Tucson Daily Citizen from Tucson, Arizona on October 31, 1950 · Page 10
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Tucson Daily Citizen from Tucson, Arizona · Page 10

Tucson, Arizona
Issue Date:
Tuesday, October 31, 1950
Page 10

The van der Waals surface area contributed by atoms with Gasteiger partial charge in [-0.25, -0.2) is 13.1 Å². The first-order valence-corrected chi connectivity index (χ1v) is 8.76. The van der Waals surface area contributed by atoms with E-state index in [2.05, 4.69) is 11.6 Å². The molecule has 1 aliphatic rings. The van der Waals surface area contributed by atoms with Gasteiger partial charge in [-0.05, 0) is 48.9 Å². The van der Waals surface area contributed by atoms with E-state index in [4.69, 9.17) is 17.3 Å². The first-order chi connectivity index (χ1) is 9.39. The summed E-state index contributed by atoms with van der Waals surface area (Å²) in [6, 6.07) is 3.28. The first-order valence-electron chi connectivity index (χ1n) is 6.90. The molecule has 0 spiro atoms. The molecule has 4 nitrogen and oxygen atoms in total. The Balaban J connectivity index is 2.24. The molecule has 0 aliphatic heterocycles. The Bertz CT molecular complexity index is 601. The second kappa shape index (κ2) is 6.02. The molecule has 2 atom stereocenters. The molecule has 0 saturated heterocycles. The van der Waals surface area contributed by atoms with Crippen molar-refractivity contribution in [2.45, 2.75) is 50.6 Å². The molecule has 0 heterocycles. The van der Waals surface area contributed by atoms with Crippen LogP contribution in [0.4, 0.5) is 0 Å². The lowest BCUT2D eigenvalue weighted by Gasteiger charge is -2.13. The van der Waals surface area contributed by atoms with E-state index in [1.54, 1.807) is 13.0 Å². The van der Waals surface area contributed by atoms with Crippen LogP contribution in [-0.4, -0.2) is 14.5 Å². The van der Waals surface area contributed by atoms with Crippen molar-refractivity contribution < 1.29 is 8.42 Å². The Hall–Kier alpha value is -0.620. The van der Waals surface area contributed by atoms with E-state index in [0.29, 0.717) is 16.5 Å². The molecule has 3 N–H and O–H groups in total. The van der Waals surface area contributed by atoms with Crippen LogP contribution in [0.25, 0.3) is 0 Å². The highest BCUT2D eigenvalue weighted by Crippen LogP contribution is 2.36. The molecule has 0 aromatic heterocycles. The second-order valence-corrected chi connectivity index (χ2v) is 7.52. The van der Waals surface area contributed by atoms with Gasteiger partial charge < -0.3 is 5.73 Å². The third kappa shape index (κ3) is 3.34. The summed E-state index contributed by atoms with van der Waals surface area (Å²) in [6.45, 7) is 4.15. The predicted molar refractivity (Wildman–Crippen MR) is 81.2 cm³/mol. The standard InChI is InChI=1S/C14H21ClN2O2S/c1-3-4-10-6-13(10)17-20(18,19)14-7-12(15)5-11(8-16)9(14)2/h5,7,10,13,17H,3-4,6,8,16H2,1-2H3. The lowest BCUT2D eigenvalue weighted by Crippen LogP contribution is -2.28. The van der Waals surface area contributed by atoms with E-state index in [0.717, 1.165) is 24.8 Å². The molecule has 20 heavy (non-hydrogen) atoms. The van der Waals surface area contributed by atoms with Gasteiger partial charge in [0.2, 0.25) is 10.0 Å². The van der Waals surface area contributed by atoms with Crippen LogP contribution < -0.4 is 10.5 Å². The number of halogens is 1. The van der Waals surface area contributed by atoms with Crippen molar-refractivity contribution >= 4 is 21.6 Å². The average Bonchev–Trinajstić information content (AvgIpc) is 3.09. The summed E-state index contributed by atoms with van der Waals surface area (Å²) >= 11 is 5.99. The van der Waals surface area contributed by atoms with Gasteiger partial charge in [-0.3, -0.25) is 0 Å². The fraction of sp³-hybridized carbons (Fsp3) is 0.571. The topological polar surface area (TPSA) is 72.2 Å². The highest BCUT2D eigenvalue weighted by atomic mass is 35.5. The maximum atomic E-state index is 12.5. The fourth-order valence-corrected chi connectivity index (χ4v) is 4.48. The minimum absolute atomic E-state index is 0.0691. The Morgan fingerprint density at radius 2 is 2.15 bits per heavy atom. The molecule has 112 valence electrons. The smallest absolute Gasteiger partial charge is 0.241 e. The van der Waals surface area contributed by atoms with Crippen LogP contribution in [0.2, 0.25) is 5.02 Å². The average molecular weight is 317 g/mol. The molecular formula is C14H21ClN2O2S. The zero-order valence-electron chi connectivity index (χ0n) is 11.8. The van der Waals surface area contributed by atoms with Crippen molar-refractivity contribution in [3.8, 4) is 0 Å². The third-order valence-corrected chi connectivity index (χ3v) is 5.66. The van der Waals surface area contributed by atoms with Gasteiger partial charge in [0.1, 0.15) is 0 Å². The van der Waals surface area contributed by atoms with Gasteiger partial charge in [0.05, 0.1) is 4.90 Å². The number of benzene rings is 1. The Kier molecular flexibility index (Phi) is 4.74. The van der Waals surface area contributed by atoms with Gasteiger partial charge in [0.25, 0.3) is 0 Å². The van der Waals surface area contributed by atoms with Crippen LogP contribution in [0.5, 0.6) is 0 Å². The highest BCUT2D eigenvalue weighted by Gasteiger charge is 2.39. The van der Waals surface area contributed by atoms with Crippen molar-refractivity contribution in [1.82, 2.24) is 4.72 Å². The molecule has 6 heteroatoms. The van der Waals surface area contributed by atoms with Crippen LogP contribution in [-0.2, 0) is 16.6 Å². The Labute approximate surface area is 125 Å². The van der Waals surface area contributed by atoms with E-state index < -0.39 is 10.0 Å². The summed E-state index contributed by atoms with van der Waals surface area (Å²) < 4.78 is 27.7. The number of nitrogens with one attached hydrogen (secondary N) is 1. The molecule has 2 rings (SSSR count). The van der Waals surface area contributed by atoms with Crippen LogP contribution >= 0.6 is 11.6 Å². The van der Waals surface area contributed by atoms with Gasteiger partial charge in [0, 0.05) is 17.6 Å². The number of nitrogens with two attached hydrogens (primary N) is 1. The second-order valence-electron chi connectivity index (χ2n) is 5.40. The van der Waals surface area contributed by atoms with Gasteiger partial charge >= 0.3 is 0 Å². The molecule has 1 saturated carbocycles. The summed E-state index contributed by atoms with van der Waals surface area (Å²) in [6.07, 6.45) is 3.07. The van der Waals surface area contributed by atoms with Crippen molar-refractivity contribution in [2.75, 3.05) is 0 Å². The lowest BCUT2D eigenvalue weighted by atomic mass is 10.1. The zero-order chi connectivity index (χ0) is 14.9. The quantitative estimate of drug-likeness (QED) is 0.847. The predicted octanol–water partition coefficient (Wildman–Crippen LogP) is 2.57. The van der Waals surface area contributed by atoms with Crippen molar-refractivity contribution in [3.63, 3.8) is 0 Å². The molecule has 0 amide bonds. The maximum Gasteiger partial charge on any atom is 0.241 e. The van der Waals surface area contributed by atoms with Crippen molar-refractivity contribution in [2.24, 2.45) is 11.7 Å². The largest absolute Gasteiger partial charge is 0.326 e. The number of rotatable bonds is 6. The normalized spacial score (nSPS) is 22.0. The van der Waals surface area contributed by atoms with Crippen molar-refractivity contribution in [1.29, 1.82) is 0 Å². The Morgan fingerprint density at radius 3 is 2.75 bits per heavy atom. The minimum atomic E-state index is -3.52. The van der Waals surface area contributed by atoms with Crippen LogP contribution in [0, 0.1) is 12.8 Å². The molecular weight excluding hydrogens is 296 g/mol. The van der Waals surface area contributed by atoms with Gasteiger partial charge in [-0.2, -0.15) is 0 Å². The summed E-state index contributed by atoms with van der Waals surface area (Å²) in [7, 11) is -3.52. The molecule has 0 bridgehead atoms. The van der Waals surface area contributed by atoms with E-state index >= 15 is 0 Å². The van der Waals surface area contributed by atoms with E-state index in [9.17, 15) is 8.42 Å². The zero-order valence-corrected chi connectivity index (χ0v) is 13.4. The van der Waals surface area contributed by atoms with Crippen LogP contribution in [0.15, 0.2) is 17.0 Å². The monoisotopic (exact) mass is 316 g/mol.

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TO TuBi'day Evening,-Octob'er-31',''!950T WILLIAM A. SMALL, prmacnt .·.WIUJAM a. JOHNSON, K tired u nconil SIM outter under me act of Morrt » .in) tend w ucond class matttr Post Office Tuesnn Arlzoni. Publljlud D«lly - Exceoi Eundo --, . MBMBEB OF THE ASSOCIATED PRESS I Ajnelitid Prm ti entitled exclusively to tbe.qse (or reoublloUoD .of ill the local news printed. In this newscwer s ·· wei] u'lU'AP^deWs- dispatches'' MEMBER OF THE DOTTED-PRESS-ASSOCIATION MKMBtR OF.THI AODIT BtTREAP OF: CIRCULATIONS:. tUtu: Homo.Delivered-In TucjonSOc^Per:Weak Home Delivered Outside-of Tucson 30o »y Man 114.80 Per Year «1.M Pet Month-Payahle In DIAL I-UM TOR -Alt DEPARTMENTS The School Initiative-z-l During the past, two weeks yoters have been bombarded with figures attempting to show how the increased state aid for schools (initiative 102) would increase or decrease, school taxes,' with each side daring the other to prove an error in calculations/ - ' " " This battle of figures is confusing, to say the - least. What apparently no one has publicly tried to do is find, why the figures differ--and in the answer to that question -lies an important consideration* as to whether this initiative should be approved by the voters. There is one cardinal factor conceded by both sides; The measure will increase state taxes. There concessions stop. Educators working for passage of the measure say the increase in state taxes will be 90 csnts per $100 valuation. Taxpaying groups say the increase will be $1.23. The difference is that the educators originally ignored the ·provision-for. establishment of kindergartens. ·Then'-, the-figures were revised on the basis that, kindergartens would be. operated only half tim'e,- ; -so the additional kindergarten cost to the state, would be; half the amount of this cost that taxpaying .'groups .alleged. The initiative'.-.-.does, not' declare that- kindergartens shall 1 be operated.,half time. It states "funds, for the maintenance of kindergarten schools,, common schools and high schdols--:of the state, in, addition to revenue 'otherwise available therefor,· shall be .provided and allocated . . ." Note the'.-word '"shall," which in legal parlance is a synomym for "must".. On a state-wide basis, educators contend the " increase in state taxes will be offset by decreases in local school .district .levies and; thus provide a shift of tax burden .to include larger tax. payments from corporations which are outside school districts. ' - Locally, educators make no such positive claim. They recognize that the cost of-'; expanding', the school system and the effects of inflation.,-could play havoc with plans for tax reduction. How. ever, aside from these two factors^ they do estimate a possible saving of about $1.24 per $100 valuation. ' : ' The .taxpaying groups .contend that, even if local budgets .are reduced in proportion to the increase in state aid, the' best that could happen is -a 68-cent increase in the .combined ra'tes.'This is for district No. 1, and the.figures are generally proportionate to other districts. There are two causes for this difference. The first cause is the same as in the, case of increased state rate--contending kindergartens will be operated only half time, and" using a lower figure (by 600 pupils) as. an estimate for attendance in kindergarten. The second cause is that the educators do not include in their figures the cost of any building program, which together, with operating expenses form the basis of per-pupil cost of education. There is another factor in this phase .of the question, the cost of constructing rooms to ac- 'commodate kindergarten pupils. Local educators estimate this at somewhere around $300,000 for 31 rooms at as many schools. And certainly with a 1953-54 building program of five new elementary schools, another', junior high and two additional high schools,··building costs 'are pertinent to the question of .education costs in school district No 1, Amphitheater and Sunnyside. Such facts lend weight to the contention there will be no reduction in school taxes for-severa years to 'come. A fourth' factor in the argument is how the state aid will'be used. Educators contend that the' present law providing for 75 per cent of the funds being used 'for instruction and administra- fhe;Roof Of The Earth By George C. Sotalsky , Soviet China-, announces the invasion % of the theocracy-of Tibet;" an isolated country, sparsely settled"-and,, devoted to the Lamaistic form .of Buddhism.: Only'Tibet and the Vatican City are owned by religions; Tibet by Buddhism, at the head.of whi,ch is Dalai,L'ama,' the'Vatican, by the Roman Catholic Church, at the" head" of which is the Bishop of Rome, the Pope. ·. The possession of Tibet by the Coniinform, through -SoviebRussia or Soviet .China, which are identical,' would 'give to this 'imperialist power a tremendous leverage in" Buddhistic countries, which include all the nations',of : the Indo-Chinese world. Already ,Soviet.Russia holds Mongolia and China, two^very important Buddhistic areas. Tibet is" the, highest country in the -world, ranging from 12,000 'to ,24,000 feet toward the. clouds. Its Height has .in tEe past given it protection against predatory countries, although it has been invaded and conquered. It is surrounded by China .and Turkistan, by.Kashmir and Ladak, by India, Nepal and Bhutan. Its capital is the holy city., of Lhasa. The Tibetans call their country Bod; Tibet is a Europeanized corruption of the word which means High Bod. It is a cold, hard land, difficult for human life. Out of it flow the great: rivers of Asia in- torrents down the mountain, passes. The people 'of Tibet are of Mongolian origin, with-racial admixtures as the borders are reached. Their, spoken language is close to the Burmese; their written' language is derived from. Sanskrit. Their'(literature is wholly religious. ' Tibet'.is/probably the only country where polyandry 'is practised; that is, a woman marries family- of brothers. The religion is primitive, monastic; Buddhism, called Lamaism, the monks Jiving^in vast monasteries in poverty and chastity. The government of the country is completely in the hands .of the-Lamas, among, whom the.greatest ·is the Dalai Lama, the ecclesiastical, head, residing in Lhasa; : the Panchen Tashi Lama-is second in influence and often first in power. He sometimes ;comes out into the world and engages in politics. The Dalai Lama is-chosen by metempsychosis. According to this ^Buddhistic doctrine, life is eternal;-there is no death. The life of a being is in many forms through interminable, ages. The soul-, of man may move;- upon his death, into- the-.body of a higher or a lower being, depending ^.-upon Kis goodness. -'.-.:. : This perhaps is as correct a statement of Buddhistic natural law (karma) as any other:, "According to the;seed that's sown,' So is the' fruit ye -reap therefrom, ,; Doer'of good will gather good, . Doer .of; evil evil'reaps. . ·;;, : Sown is 1 'the see'd, and thou:"shalt taste The :fruit · thereof.'".;- So.when the,Dalai Lama dies, a quest is made for a, male baby born at precisely that moment, for the soul-must find a body, whether- of man or Prof. Mark Van Doren CHINESE PEACE DOVE tion will no longer be effective. Taxpaying groups deny this and say the present law remains in effect. Educators, then, are saying the money could be used for expansion of existing schools, and taxpaying groups are denying this is the case. Obviously, if -both sides are' serious, only a court suit can settle thi$ legal question. Crux of" the dispute boils down', to whether state aid can be .increased without a net increase in combined taxes. The history of events after two similar, previous increases shows -that taxes will not be lowered. School population in Arizona is still increasing, and the spectre of inflation is .yet with: us. If the argument is. used -that the state aid measure will broaden r the school tax base, that too does not/hold water in Pirna county. For example, of Pima county's total-;valuation,,32 per cent is owned by the Phelps Dodge Corporation at Ajo, one "of the^groups educators' claim should pay a larger shar,e of school taxes. But 47 per cent of the valuation is in schooljdistrict No. 1 and comprises homes "and commercial properties, all of whom pay state taxes. Who, then, will actually bear" this added tax burden? The answer is obvious. ' - - t plain truth .is that more tax money cannot be-spent without raising -taxes,, valuations, or both',''regardless of whether the money:'is«spent for education" or other governmental services, beast or-insect. Once the hierarchy among the LamasV decides that this particular babe is the one, he is taken to Lhasa, becomes the Dalai. Lama and for.a good part of. his life is, in. effect, the prisoner, of'his guardians. - ir ,,'; : The possession of the Dalai Lama is, .therefore, of great importance politically-in the Budd- histic' world, particularly among those Buddhists who adhere to Lamaism. Buddhism seeded itself in Tibet in the eighth century as part of a social revolution--there was to be no distinction between rich and poor, humble and great. However, at the end of each great reform,- the rich were rich and the poor were poor, which, surprised the Tibetan .sages. . : Tibet was - conquered · by the Mongols under Kublai Khan, and-thus China became the suzerain over-Tibet, an authority now claimed by Soviet- China. The Ming rulers of China found it more satisfactory to deal with the Tibetan ecclesiastics than with laymen and thus the authority of the Lamas was confirmed.;by the. great power of China. \ In the 20th century, Tibet came, within the sphere of influence of British India, which controlled the best paths toward Lhasa. The situa- NEW-YOHK,' Oct'. 31.--liT View of the evasiveness' of Prof. Mark Van Doren, of Columbia university, when John Shine, si reporter for the New York'Journal-American, asked him questions regarding the Society for- "the -Pre- vention'of World War Hi", 1^ submit information concerning his political 'associations 'and interests. This fellow is chairman'of the board of the Society, which Is a secre-· -tive layout, but had the galpto tell Mr. Shine he didn't know whether it had 'a. constitution. He didn't know how it raised the money to carry on. Its lambasting campaign against rpeople who wanted to keep Germany out of Russia's hands and make her a useful anti-CommunisJ; nation. He-didn't-know positively whether there" was a list of its members. - , The New Masses, an outright Communist paper, on Oct 30, 1945, named him as'a sponsor of the American Committeef or Spanish ^Freedom, which was nominated a subversive organization by the United States attorney .general. A bulletin, issued in June, 1949, named him as.a sponsor of the National Council of American-Soviet Friendship.'This thing also was v designated subversive by the attorney general The newspapers of Oct. 9, 1944, listed Van Doren as a signer of an open letter to Governor Dewey by the Schappes Defense Committee, likewise so designated. Now don't let anyone tout you off-such' listings as meaningless fragments. The Communist line and the anti- anti-Commuaist line of the ; smaarbund who tried to dis-. credit Senator Joe McCarthy ·, in'the La ttimore case, and later tried to discredit Red Channels in the- Jean Muir case always have it that this.material consists of.a-lot of old newspaper clippings and;mimeographed handouts from Communist fronts. Sure, it'does. That is mostly what newspaper morgues are made' of. But they constitute a priceless record -and, properly latched together and interpreted, they tell the'r story. The stuff stood up in 'the Lattimore and Muir cases. All right, here we go again: You remember, of course, that old Bubblehead Wallace was the candidate of every rotten Red traitor in the country and of Joe Stalin for President of the United States in 1948. Well, a press release from the Wallace outfit dated March 23, 1948, named Van Doren as a member of,the national-Wallace for President Committee, Things finally got so bad that Bubblehead himself couldn't stick it. He got out of his own party last summer. The forgotten New York Star--a. latter phase of Marshall Field's'thing, formerly called PM or P-U--named Van Doren :as-a-member of an outfit, .probably one of those letterhead .layouts, called Writers for Wallace. Then there was the American Society for Cultural Relations with Russia. We have a folder which says he was a member of the "book committee" of this concern. Doesn't mean much, by itself. -Nor the statement that he was a writer, for the Book Find News 'of.the Book Find club.' But"sto-them together and, like alphabet soup, they spell something :a:nd what they spell ain't mother. ·-. An'old-folder says-Van-Doren .was-on the executive board- of,, the "literary · division" of the Independent Citizens ; Committee -of the Arts, Sciences and Professions. That-Js the one that got so bad- that, according to .Billy. Rose, even La Boca Grande finally-took it on the lam and privately confessed to an intimate group of Broadway poseurs that it was the no-dam-goodest of them ali. It was good enough to pay. her son,:Jimmy, $25,000 a year, however. You don't find many that, Jimmy won't take $25,000 from.. .Frank, Hale, the old prohibition agent who got. rich on, a beggarly, salary by/practicing thrift; the slot-machine rhob;' Dave Smart who spent a ; night in : the White houseV.and-stood a $75,000 tap. He says he got It back, but,the SEC says it is a grand jury and won't let anyone see what the record says. Pegler, you dam bore, will you get back on the beam?, Well, how much more do you want? Van Doren was named a member: of/Educators for Wallace in a pamphlet issued in October, 1948, and member of the: committee of'welcome, for the so-called Very Rev. Hewlett Johnson, of England, known as the Red De'aiL.In April/ '49, the-New'-York .-Times quoted him as author of a. statement approving the employment of Communists as.-public schoolteachers.-.. -.., t Oh, that's enough. There are, 22 citations all-told : but if these aren't enough to convince you, you must, be there yourself. Disarmament Fine, But How? tion was complicated by Russian intrigue, the Russians, as far back as 1880, seeking a sphere of influence in that country, incidentally, indicating to Lhasa that the czar and his family might be converted to Buddhism! AS Russian imperialism expands into Tibet, the peculiar nature of the country and Buddhism in--its'Lamaistic-form must be described and grasped. What Others Are Saying Books can help children-grow, a news story in The Journal said the other day. Books can bring children^values that make life-worth.'living and give them emotional and spiritual security. This is all "true. One 5-year-old we know has expanded his world immeasurably and found no end of good things, since'he discovered books. He can't read, but he loves books as no biblio- maniac has ever "loved them. Three volumes of a standard encyclopedia,vpiled one on--another, make, him tall enough to .reach the cooky jar^-A fourti gives him quick access to raisins and prunes. « -,, -, And with five volumes, there "is no" shelf in the house so tall as to hide anything his destruc- ive little heart desires.--Milwaukee Journal And here is this guy, with this record, teaching,at Columbia university under General Eisenhower, who didn't resist or run out to get it fcsck- when Tom Dewey threw his mortarboard into the ring. Well, he did as much as anyone else to build that iron curtain,- nodding and shining those apples for FDR tor the Normandy strategy instead of the Danube. .. .And. this-. Van'Doren is the guy who didn't have, the faintest idea --whether.' the Society for'-the Prevention of World War III had a constitution or just ran by ear or how it raised its money, although he is chairman of the board. He-told Mr. Shine over and over that the-purpose of the bund was to prevent Germany from starting World War HI when-'Eussia had started it last June. Maybe he doesn't read the papers. But that is all right: Let hint and his; society carry_on. They are showing themselves -up day by day. I am-sorry I wasn't onto them before, but .these -job's.take effort, concentration and sure-footedness;. 1 .The-thih'g to-do is to take them off the .necks of the honest American historians and journalists, (© 1950, King Features) CHICAGO, Oct. 31.--As a. peace? loving citizen I am in heavy accord with President Truman's United Nations- plea for world disarmament,. and I will buy it wholly .if: only somebody will tell me how to make-it work. Nobody else has been able to enforce peace since before they started to record history. Chicago is a right: nice site for this essay. They were never able to un-rod the rival factions of this fine town, despite parliamentary agreement. Here we dealt only with people -in small-not with, people en masse, such as nations. You can frisk a hood- .lum untiLyour arm wearies and ;always, forever, his moll will slip ·him-a rat-tail file in the Christmas pound cake; Mr. '.Truman challenges. Russia .'to agree, to .a "fool-proof" disarmament program. No program is proof against fools. No program is proof .against selfishness or greed or the other ingredients of aggression. Hitler was, in fine, a fool. -.So I suppose were Ghengis Khan and Napoleon. Mussolini was a fool for sure. On election eve Mr. Truman- shoves out the peaceful dove, but enjoins it-to flutter home with a small, economy-sized machine gun in its saw-toothed beak..This is wheij he says we. .must stay strong.militarily in order to resist. aggression,.while pleading for all hands to.check then- hardware at the door. "- - - . The good Lord knows there is not one ordinary man among us who likes toi'fight,. or who likes to die. War is a bore if you live through it, and if you" get banged off you are put of business - for-. : ever, which is a reasonably -long .time. In the true spirit of Jesus it would be fine if all men could be suddenly stricken noble, to lay .down their clubs and bury their hatchets in something other-: than their neighbors' skulls. But since man. was born of woman he. has been'.compulsively pushed toward aggression,,., with no excuse except- his' ojvn personal meanness.- Flimsy propagandas, like "Lebensraum"'' or "Greater East-Asia 'Co-Erpsperity .Sphere" or the Brotherhood'of Man-as exemplified byiRussian'imgerialism all provide-'less'-'argwnent.than By Robert C. Ruark the ancient chip on the truculent shoulder.;' ' Hitler arme'd'the Germans on the quiet, under strict orders not ·to.do so, and we shipped scrap. to the Japs to help them.build a . war machine when they weren't · supposed to do so. · No American knows today how many A-bombs the Russians have or haven't. I daresay .the Navajos and Apaches smuggled weapons into peace parleys, on the off-chance of an easy scalp. How can you enforce world disarmament? Tell folks not.to be bad? Give enough people '. police weapons so that, some fool or rascal or megalomaniac will : seize the posse's arsenal in a vainglorious attempt to become a Caesar? How can .you frisk the _ world, for a submarine in the 'fish pool, a tommy gun in th'e haystack, an atom bomb hid out in the potato patch? Every underground, force in .the last big war crippled its conquerors- on the sneak, with forbidden weapons., · - , . - . We have made much of.'lip- service disarmament .in recent decades, and . it has spilled us only into new wars, with one side playing hones't, the other side hiding- a derringer in the lacy cuff of diplomacy, and stashing a hand-grenade in the lady's retiring room. Since the first caveman shoved a jagged rock into his loincloth men have always strived' for the old "difference"-- the . . u n d e c l a r e d weapon. · It is sad tliat man is such an ornery, guy, but you got mankind on the record--a double- crosser, a liar, a greedy louse who can't be trusted as 'far as you can throw him. Sure, .1 buy Mr. Truman's peace-on-earth- good-will-to-men, but even Jesus couldn't make it work on sheer selfless sacrifice, in vastly simpler times. Mr, Truman is preaching- peace to -thugs, who will hide a horse pistol-in their sock whea they come to talk terms. I doubt the fine global mortality will work any better. than the current American play to make o r g a n i z e d , crime naughty. (Dist. by United Features) Window Skirmishing By 'BUGS' BAEB Looks like a real tough winter''., judging by the coats we* have gandered already. The Indians had the right idea about styleS. They wore blankets with rips for button-holes .and their ears, for buttons. -" The Indian chief would shop in the swamps. He. .would arrow . a beaver,, eat the.--Jnsides, string ,. the ,teeth for.wampum, make .a vest out of, the hide, and fan'him- self with the tail.. . - . ' . . ' That same Indian has the same / chance we have of Tiffany's starting curb service.. Why are furs so expensive this , winter? Are they getting."more, difficult to imitate? . '' In 1916 I came up with a new creation. I called it Hudson River seal. It was actually drowned cat. · ' It looked beautiful on the dummy in the window. Why does 'it ; require a smart.girl to take it away from a dummy?. . . . The. fellow who named the. .Pullman cars is operating on. , coats. He has bobbed, up with. . Alaskan whippet, Siberian dober- man and Labrador maltese. It's a . wonder, there are not more fights, .in cloak rooms. · Elegance is personified by the shedding of loose fur in the high . rent district. Some of those coats look better when they are en-. Mayfcfe Wd'ILNeed 'Gro-boy Harry_Wade says of a can of spinach which -With schools -here having one of the: highest I exploded in Chicago the other day that it prob- standards in'the nation as to physical plant -aadj'ably just couldn't stand ^the criticism. -- Bill teacher qualifications, why spend more? '" H'Vaughan in Kansas City Star/ Try And Stop Me By Bennett Cerf Long, long ago before the "Cold War," the Soviet's Number One Composer, Prokofiefff,. conducted the symphony orchestra in Brussels. _ After the concert, the manager of the theater produced a sketch of Prokofieff that a lady in ,-tbe.-. audience had dashed off during the performance. ""S h e'd like-you to "autograph it for her," said the manager. Prokofieff studied the sketch and roared like a wounded tiger. "Never," he cried, "It's monstrous. It looks more like that fool Furtwaenger than me." "" " ' ' "But Maestro," begged the manager, "she's one of our most important patronesses. Sign it-to please me;" ' ProkoEeftiSnatched back the sketch, and pencilled across it, "A perfect likeness! Furtwaenger." * * » * ' - 'Orpab. Anderson 'tells me" this "happened at a school in a, northern Minnesota town. A strapping, hssltay looking girl appeared to register fpr a course in. English. The recording,, clerk asked, "Have^yoa, a. hobby?." The girl replied, "No," ay "baa' single." '- ', i '- (© 1950,- Bennett r Cerf. B-ist. by King- Features) ' "WASHINGTON,: Oct. 31.-- An irritating character, ' whose con versation I find particularly aggravating because, ^1'" am .never sure what he really"raeans;" came into my office "today, /and said something would have to he .done to make our little , boys grow- faster. ,; ' " " "Unless - we can^discoTter',a method of stimulating^growth' artificially," he said," "we^arejiot going to be able to meet-.pur" commitments," V' .-"?,'-·" I asked him if he would mind, for just once, explainiag^whathe was -driving at in plain'Snglish.- He pretended to be surprised- at my obtuseness. - {*-/ · "- -£. % "It's as; simple as the^nose^n your face', pardon the insult,'^' tie' said. "Didn't you see by the paperj that we have promised to^send five American infantry divisions," backed by strong sea and', air forces to Europe?" "Of course I read it," I snapped^ "and we. also promised to send? 12 billion dollars, which is only about 12 billion more than we've got. Wha_t has that to do with making little boys grow faster?", "I am glad you asked that. If we are going to make all these promises -and pledges we've got to step up production." I reminded him that our great President and all' his great advisers, before whom we should bend the knee in humble wor- By George Dixon ship, had already agreed ping up production. This 'character retorted that they had. not gone far enough. With a horribly sarcasticJeeix on-his-puss'iie con-'' .tinned: - - ^ '' ' "If 'we are going to pledge ourselves to get Into every- dog-fight- that happens everywhere all-over, the world we are going to' run · out of young males of fighting- age. - "We won't be able to fill all ithese divisions for service in un'-heard-of places if we have to- wait until draftees are 18 years old. We'll have to find a way to 'make.them mature earlier."' ,T-said : that was about.the most ; heartless, revolting thing I'd 'ever heard. ' "Maybe," this fellow went on, ignoring, my outbursts, "science will .be able to discover hormones or some sort of growth stimulant .which wiE make boys mature so they- can-be put in uniform by the.;tim"e they are 10. /.-i'Thls. is a nice new'problem toir government. The paramount' 'question^now is: Is there an exist- Jng,.age'ncy that can handle it? ' "Probably not.'.Probably, .the grear-alphabetical minds of the adrnmistration will have to think about-'aVnew agency with many- jtetters.{'Th'e national research council iinight also get busy. * "K- we're" going to back ' up whatever'' the United Nationsi way of warlike threatscwe've got to snap these- youngsters out of their lethargy. We can't have them frittering awayf their time in kindergarten and grammar school." I tqld-the fellow he wasn't he- Ing^funny. He said he wasn't try' " Ing to 1 be, adding: "We're soon going to find, the demand 'Is greater than ,the supply. We've got to make our young boys mature faster.. The mothers and fathers of America will -probatily --nofvlew the prospect"-with 'enthusiasm, but that is, just reactionary thinking-on theuVJpart. 1 . ''-' "They -are jusffas "backward and, old-fashioned, ss' the parents This is not a squawk. I ci'fidit in the Fifth avenue shops.-' They trust me as far as the door. I was thinking of getting" the sweet woman·· something expensive for- Christmas holidays. It . should hang together-that long. There is the choice of Alaskan .fringe with passementerie moire- and low lip of .'mink. Zippered to fit. the ears.- When a husband shops with a wife it-is not to help her pick out something. He wants to pick himself out of the ash-pile; But it's all good, cleaned fun. But riddle me this. Why isn't ' there a low' neckline in ermine, sable and. chinchilla?Have you seen the-ensembles in: baum mar ten and. broadtails T The collar is. another coat. Well, I've, noticed they: are not putting, the' prices in the windows, this year. That's' because too many husbands shopping with their wives have broken their leashes and escaped. (© 1950, King Features) CAJTOlD COMMUNIST; . Katz' Suchy,, .permanent delegate from Poland to the United Nations, is' a dyed - in · the - wool;" Communist. However, he is, at times, a naive raconteur. The other-day there was an item in the New York Times to the effect that, to date,, the Polish press and radio had said not one word. ..about the American- victories in Korea; the Poles were ; still being led to believe that the North Koreans were driving the ' Americans before them. An American delegate buttonholed Suchy. "Do your people actually believe what' you tell them?" he asked, "Oh, yes," said Suchy, "at'least as long as we, don't tell them the truth." -- France- A m e r i q u e . (Translated for, the Kansas City- Star.) who tried to stop the children's crusade back in 1212." -"That's a heck, of an example," I protested. "Those kids,in the ' children's crusade" got v only as, far as Marseilles and -were sold^ into slavery." "Well--," sale! the.fellow. He heaved · a mock''sigh:. "But mothersand fathers are' always- narrow.,-, minded" about j such things. Wh'en-ir, -comes to sacrificing r their- children their; global "thinking, is .apt to falterA "It will, probably 'be hard- to ~ educate them"., into, feeding their, · little ;ions ^ grc-boy^. or;, whatever ^ trade -.name is-given the growth T- sttoulant',They;,inu8t^ be edu-* catedi"" r ' i '; ,"* i ,"Otherwise they^lI remain- «*-., reactionary- as the , parent*, ln,- Hamlitf -who'.said--mean- thlngav about the Pled JPlper?:," -' '.- (® 1950/King--Features)'